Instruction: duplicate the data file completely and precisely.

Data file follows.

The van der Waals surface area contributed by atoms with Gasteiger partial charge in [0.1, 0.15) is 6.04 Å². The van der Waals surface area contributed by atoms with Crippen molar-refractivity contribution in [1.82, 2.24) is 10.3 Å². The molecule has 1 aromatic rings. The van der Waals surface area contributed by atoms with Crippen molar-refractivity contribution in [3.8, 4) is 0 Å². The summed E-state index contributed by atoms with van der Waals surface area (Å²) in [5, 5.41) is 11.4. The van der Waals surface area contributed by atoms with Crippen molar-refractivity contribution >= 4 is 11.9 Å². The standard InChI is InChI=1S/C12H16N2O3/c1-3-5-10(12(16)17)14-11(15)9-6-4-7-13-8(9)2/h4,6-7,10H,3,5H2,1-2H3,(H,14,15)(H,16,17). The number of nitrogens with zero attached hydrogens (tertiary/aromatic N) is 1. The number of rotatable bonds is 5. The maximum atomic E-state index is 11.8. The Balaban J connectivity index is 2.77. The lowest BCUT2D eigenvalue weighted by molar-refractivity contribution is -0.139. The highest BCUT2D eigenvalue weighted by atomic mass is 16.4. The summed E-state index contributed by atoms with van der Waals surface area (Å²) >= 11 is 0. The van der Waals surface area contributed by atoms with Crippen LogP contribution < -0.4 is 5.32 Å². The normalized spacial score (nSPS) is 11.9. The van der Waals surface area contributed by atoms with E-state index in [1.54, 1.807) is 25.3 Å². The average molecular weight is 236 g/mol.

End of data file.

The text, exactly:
The van der Waals surface area contributed by atoms with Gasteiger partial charge in [0.1, 0.15) is 6.04 Å². The van der Waals surface area contributed by atoms with Crippen molar-refractivity contribution in [1.82, 2.24) is 10.3 Å². The molecule has 1 aromatic rings. The van der Waals surface area contributed by atoms with Crippen molar-refractivity contribution in [3.8, 4) is 0 Å². The summed E-state index contributed by atoms with van der Waals surface area (Å²) in [5, 5.41) is 11.4. The van der Waals surface area contributed by atoms with Crippen molar-refractivity contribution >= 4 is 11.9 Å². The standard InChI is InChI=1S/C12H16N2O3/c1-3-5-10(12(16)17)14-11(15)9-6-4-7-13-8(9)2/h4,6-7,10H,3,5H2,1-2H3,(H,14,15)(H,16,17). The number of nitrogens with zero attached hydrogens (tertiary/aromatic N) is 1. The number of rotatable bonds is 5. The maximum atomic E-state index is 11.8. The Balaban J connectivity index is 2.77. The lowest BCUT2D eigenvalue weighted by molar-refractivity contribution is -0.139. The highest BCUT2D eigenvalue weighted by atomic mass is 16.4. The summed E-state index contributed by atoms with van der Waals surface area (Å²) >= 11 is 0. The van der Waals surface area contributed by atoms with Crippen LogP contribution < -0.4 is 5.32 Å². The normalized spacial score (nSPS) is 11.9. The van der Waals surface area contributed by atoms with E-state index in [1.54, 1.807) is 25.3 Å². The average molecular weight is 236 g/mol.